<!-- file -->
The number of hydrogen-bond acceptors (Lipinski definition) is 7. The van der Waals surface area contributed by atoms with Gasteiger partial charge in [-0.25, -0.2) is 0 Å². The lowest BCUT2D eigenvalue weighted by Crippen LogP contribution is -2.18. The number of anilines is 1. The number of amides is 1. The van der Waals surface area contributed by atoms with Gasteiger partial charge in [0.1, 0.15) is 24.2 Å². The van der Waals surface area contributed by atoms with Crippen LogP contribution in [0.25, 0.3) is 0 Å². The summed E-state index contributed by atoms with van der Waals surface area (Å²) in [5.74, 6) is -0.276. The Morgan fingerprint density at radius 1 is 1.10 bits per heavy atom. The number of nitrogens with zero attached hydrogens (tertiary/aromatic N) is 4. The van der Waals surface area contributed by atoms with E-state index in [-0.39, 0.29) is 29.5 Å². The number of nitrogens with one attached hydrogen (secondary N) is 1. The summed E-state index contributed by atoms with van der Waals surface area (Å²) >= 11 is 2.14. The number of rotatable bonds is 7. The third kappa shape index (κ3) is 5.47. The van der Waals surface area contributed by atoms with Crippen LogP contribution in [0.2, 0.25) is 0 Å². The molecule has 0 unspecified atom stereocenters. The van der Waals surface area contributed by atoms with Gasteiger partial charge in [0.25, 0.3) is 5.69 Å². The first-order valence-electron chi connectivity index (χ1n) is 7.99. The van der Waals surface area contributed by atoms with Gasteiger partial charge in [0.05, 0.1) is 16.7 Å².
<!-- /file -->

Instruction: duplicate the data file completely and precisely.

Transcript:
The number of hydrogen-bond acceptors (Lipinski definition) is 7. The van der Waals surface area contributed by atoms with Gasteiger partial charge in [-0.25, -0.2) is 0 Å². The lowest BCUT2D eigenvalue weighted by Crippen LogP contribution is -2.18. The number of anilines is 1. The number of amides is 1. The van der Waals surface area contributed by atoms with Gasteiger partial charge in [0.1, 0.15) is 24.2 Å². The van der Waals surface area contributed by atoms with Crippen LogP contribution in [0.25, 0.3) is 0 Å². The summed E-state index contributed by atoms with van der Waals surface area (Å²) in [5.74, 6) is -0.276. The Morgan fingerprint density at radius 1 is 1.10 bits per heavy atom. The number of nitrogens with zero attached hydrogens (tertiary/aromatic N) is 4. The van der Waals surface area contributed by atoms with E-state index in [-0.39, 0.29) is 29.5 Å². The number of nitrogens with one attached hydrogen (secondary N) is 1. The summed E-state index contributed by atoms with van der Waals surface area (Å²) >= 11 is 2.14. The number of rotatable bonds is 7. The third kappa shape index (κ3) is 5.47. The van der Waals surface area contributed by atoms with Crippen LogP contribution in [0.2, 0.25) is 0 Å². The molecule has 0 unspecified atom stereocenters. The van der Waals surface area contributed by atoms with Gasteiger partial charge in [0.25, 0.3) is 5.69 Å². The first-order valence-electron chi connectivity index (χ1n) is 7.99. The van der Waals surface area contributed by atoms with Gasteiger partial charge in [0.05, 0.1) is 16.7 Å².